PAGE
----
The medias are full of clichés, exacerbated by the January 12th 2010, earthquake, which insinuate that Haiti is “the poorest country in the Western Hemisphere.” Nothing is farther to reality.
In fact, despite the serial coups d’état, the little chiefs’ rivalries and fiefs, the images of poverty, the permanent crises, the negligence and the administrative mediocrity of the government, often ruled by corrupt, unconcerned and repressive elements, Haiti is also the nation that has risked the fury of Spain to help the independentist freedom fighters Sebastian Francisco de Miranda (1806) et Simón Bolívar (1816), two heroes of Latin-American independence.
She is not only the only nation of formers enslaved who conquered their freedom by the force of arms and their strategic genius, but also the country that opened its doors to enslaved of all over the world, particularly to the African-Americans who were fighting for their liberation; Haiti is the country defender of Greece’s independence and founding member of the United Nations.
Compared to other countries, Haiti is the country that has the most number, per capita, of writers, poets, storytellers, musicians, painters, and artists in general, and also one of the rare countries in the world to develop a language and culture independent from the Western epistemic models.
The series of painting exhibits that has taken place, since 2011, in Boston, Cambridge, Newton, Canton, West-Roxbury, etc., under the title “When Our Brushes Shook,” is part of the effort to display this other face of Haiti. Organized by the Assembly of Haitian Artists in Massachusetts, in collaboration with local organizations such as the City of Boston, Cambridge Health Alliance, City of Cambridge, Massachusetts School of Professional Psychology (MSPP), Haitian Mental Health Network, Greater Brockton Society for Poetry and the Arts (GBSPA), and the Le réseau des artistes-peintres de Jacmel, the series of exhibits hopes to help promote the positive image of Haiti and the articulation of a different, constructive narrative about it.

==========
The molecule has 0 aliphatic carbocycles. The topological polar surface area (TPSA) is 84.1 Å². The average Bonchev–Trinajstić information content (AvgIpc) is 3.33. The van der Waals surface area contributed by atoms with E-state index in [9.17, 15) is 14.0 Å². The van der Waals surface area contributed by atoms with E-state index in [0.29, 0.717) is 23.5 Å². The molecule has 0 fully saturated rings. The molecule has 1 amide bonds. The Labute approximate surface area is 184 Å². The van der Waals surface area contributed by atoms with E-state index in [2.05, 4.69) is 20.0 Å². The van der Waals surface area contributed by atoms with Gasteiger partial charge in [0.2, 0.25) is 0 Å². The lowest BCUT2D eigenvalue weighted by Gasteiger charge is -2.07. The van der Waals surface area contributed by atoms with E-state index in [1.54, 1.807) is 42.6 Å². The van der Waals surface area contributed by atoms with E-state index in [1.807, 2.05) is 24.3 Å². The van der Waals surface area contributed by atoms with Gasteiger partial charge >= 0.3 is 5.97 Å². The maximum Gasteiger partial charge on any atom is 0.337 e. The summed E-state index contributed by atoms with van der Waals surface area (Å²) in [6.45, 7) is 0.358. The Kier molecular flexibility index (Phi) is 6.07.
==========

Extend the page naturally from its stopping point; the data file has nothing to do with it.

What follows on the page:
It’s in the same light that the Haitian Artists Assembly of Massachusetts, in collaboration with Unicef Funds for Haiti, and Massport Authority has helped organize the up-coming exhibit titled “Haitian Colors in Transit” at the Logan International Airport, in Massachusetts, to support, as the event’s introductory brochure says, “the arts in Haiti and showcase the artists’ resilience… [their] renewed aspirations, new dreams, new horizons and new styles…” This initiative is also sponsored by the Ansara Family Funds, the Boston Foundation, the Haitian Consulate in Boston, the Brockton Arts Inc, and the City of Boston.
The exhibit at the Logan International Airport will take place from January 2013 to March 2013, at the Delta Terminal.
In complement to the exhibit and under the theme “Another Face of Haiti,” the publishing house Trilingual Press, and the Haitian Artists Assembly of Massachusetts, will present on Friday January 11th 2013, in commemoration of the quake’s third year anniversary, a great cultural event that will include multiple reading of new-released books by a panoply of excellent writers.